Little things

I cleaned the toilet today.

There was a time when it wasn’t a big deal. Now it is. Now it signals the state of my mental health and indicates where my energy is at. Now it embodies how I’m feeling about myself on a given day.

It has been a long time since I cleaned the toilet.

When I first moved into a house with my (future) husband, we were a bit feral.  Not much housework was done at all – primarily because of a silent argument about whose responsibility everything was. We both felt the other wasn’t doing their share, so in mutual passive-aggressive agreement, neither of us did anything.

Once we had kids and I worked a lot less outside the home, I happily took on the role of traditional housewife – looking after the house and kids. So I cleaned the toilets. Regularly. When you have three small children learning the basics of what goes where and how you do it, toilets need a lot of cleaning. As does the floor. Once the kids were old enough (as soon as they hit double digits was a good benchmark) they started doing chores – and cleaning a toilet is a pretty basic and easy chore. Albeit not a pleasant one. By the time they were all teenagers, they were adept at cleaning. Not willing… But competent. So rosters were drawn up and the house cleaned regularly. A lot of arguments accompanied the cleaning but it was done.

Fast forward a few more years, and I had a nervous breakdown. Nervous breakdowns don’t happen overnight or in isolation. It is a slow deterioration of mental health. For me, a gradual increase in depression, anxiety and disordered eating, until I was barely functional.

My housekeeping ability evaporated with my mental health.

I just didn’t care – about me, the house, or the future. I had no energy. I couldn’t focus. I couldn’t do anything. I have no idea if the toilets were cleaned at all. My husband was helplessly watching me deteriorate and gradually picking up all the pieces as I dropped them, so I imagine he did all the cleaning.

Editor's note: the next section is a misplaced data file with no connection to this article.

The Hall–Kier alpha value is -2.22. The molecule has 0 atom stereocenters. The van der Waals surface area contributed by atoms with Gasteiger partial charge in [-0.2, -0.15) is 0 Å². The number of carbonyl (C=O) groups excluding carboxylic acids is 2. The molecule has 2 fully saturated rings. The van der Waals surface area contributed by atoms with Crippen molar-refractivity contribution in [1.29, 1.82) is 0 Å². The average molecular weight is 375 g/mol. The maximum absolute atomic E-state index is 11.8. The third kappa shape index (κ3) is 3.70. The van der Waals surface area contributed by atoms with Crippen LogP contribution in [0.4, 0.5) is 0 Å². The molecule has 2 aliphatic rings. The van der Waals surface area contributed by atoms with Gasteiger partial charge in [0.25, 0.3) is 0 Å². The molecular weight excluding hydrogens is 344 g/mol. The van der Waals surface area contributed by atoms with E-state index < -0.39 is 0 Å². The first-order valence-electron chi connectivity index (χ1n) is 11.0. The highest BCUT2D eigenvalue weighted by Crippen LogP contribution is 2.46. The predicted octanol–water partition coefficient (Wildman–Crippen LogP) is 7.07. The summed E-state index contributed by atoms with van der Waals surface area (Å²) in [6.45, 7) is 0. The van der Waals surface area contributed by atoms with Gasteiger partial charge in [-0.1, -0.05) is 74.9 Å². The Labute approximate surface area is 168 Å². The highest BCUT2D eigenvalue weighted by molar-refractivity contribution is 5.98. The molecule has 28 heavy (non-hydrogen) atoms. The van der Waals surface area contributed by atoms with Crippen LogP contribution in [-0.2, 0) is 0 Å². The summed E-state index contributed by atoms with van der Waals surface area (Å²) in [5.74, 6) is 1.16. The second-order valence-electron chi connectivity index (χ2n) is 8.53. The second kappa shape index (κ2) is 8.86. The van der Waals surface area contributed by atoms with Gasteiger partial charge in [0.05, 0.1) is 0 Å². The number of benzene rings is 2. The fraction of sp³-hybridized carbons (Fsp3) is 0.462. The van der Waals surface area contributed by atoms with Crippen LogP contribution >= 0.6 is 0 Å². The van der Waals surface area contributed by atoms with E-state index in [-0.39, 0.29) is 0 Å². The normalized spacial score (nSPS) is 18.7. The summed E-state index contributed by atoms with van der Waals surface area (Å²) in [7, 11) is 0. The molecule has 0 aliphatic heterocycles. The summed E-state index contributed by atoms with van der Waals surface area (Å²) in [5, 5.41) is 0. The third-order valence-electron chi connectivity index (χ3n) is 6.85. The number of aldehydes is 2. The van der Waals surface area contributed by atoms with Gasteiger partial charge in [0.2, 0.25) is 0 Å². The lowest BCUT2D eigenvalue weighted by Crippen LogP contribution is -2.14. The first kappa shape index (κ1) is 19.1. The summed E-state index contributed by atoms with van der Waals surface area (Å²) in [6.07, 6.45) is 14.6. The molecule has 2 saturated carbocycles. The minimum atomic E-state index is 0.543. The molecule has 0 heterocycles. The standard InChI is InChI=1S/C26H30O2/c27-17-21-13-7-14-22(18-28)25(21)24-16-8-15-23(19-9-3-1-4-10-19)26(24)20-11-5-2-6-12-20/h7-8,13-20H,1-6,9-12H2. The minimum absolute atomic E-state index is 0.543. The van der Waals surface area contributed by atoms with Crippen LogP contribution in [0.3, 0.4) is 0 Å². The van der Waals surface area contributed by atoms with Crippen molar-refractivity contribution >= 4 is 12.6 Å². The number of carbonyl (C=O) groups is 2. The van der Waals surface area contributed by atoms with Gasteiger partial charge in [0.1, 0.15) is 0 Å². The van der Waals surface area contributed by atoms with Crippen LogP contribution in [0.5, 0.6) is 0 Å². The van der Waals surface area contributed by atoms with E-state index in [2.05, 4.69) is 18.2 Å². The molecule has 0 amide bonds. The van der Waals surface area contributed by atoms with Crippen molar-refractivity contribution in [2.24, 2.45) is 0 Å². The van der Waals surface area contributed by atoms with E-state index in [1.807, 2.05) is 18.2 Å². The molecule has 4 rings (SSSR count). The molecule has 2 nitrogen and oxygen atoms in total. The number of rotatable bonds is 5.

Over the past three years my mental state has varied in its’ health. After completely breaking apart, I have just been slowly – ever so slowly – getting better. It’s not a straight line – sometimes I went backwards – but if I look back at the overall trajectory, I can see I am a long way from where I was three years ago.

How many times have I cleaned the toilet in the past three or four years? I confess, not many. I went through small periods of cleaning for a day or two, but cleaning requires energy and a sense of purpose. So with the scarcity of housework I’ve done in recent years, the habit of cleaning was lost. My energy is still frequently low, and when I was working last year, I had nothing left to give outside of work (even the measly 20 hours per week I was doing).

Today however, I am excited. I still don’t have a lot of energy – it waxes and wanes on a regular basis – but I feel purposeful. More hopeful. My stay in the clinic earlier this year changed me. A lot. Even when I completely fuck up my eating, I don’t return to compensatory behaviours. I have ideas for the future. I can picture a future.

I still experience high levels of anxiety, unintentionally numbing it away with one thing or another. My mood is for the most part extremely good – I’ve found a really good dose of medication for now.

Yesterday I saw my psychologist and discussed my procrastination issues. I don’t have a huge amount of things to do to be brutally honest. I go to gym, have appointments with my support team, write, and visit people. I don’t work. I don’t do anything useful. I have time to clean – and yet my husband has been doing it all (resentfully) while also preparing all the meals (so I will eat).

After my long chat yesterday I realise how significant cleaning the toilet is. I detest mess. I hate dirt. It makes me feel uncomfortable in my own home. I feel uneasy when I know things need to be done. But somehow I couldn’t bring myself to do anything. Writing made me feel guilty (including blog writing) because the housework wasn’t done. Housework was something I’d stare at and put off – endlessly. Housework represents normality. Functionality. Purpose. A sharing of the load with my husband. A sense of being independent again in a way I haven’t felt for a long time.

Housework represents recovery.

So today, after a long lie in, I got up, made my bed, cleaned the kitchen, then scrubbed not one, but two toilets, and the bathroom sinks. It didn’t take long – toilets never do – but I felt successful. I felt a lessening of the endless guilt weighing me down. I felt a move towards a future I can still barely glimpse (I mean really – how many of us can actually glimpse the future anyway?) I felt another small rip as the eating disorder is torn further away. My mood is lighter. It is such a small thing – basic, simple tasks I taught my young boys when they were ten years old. It is normality returning to my life. I look at my clean toilets and think, “I’m in recovery.”

3 Replies to “Little things”

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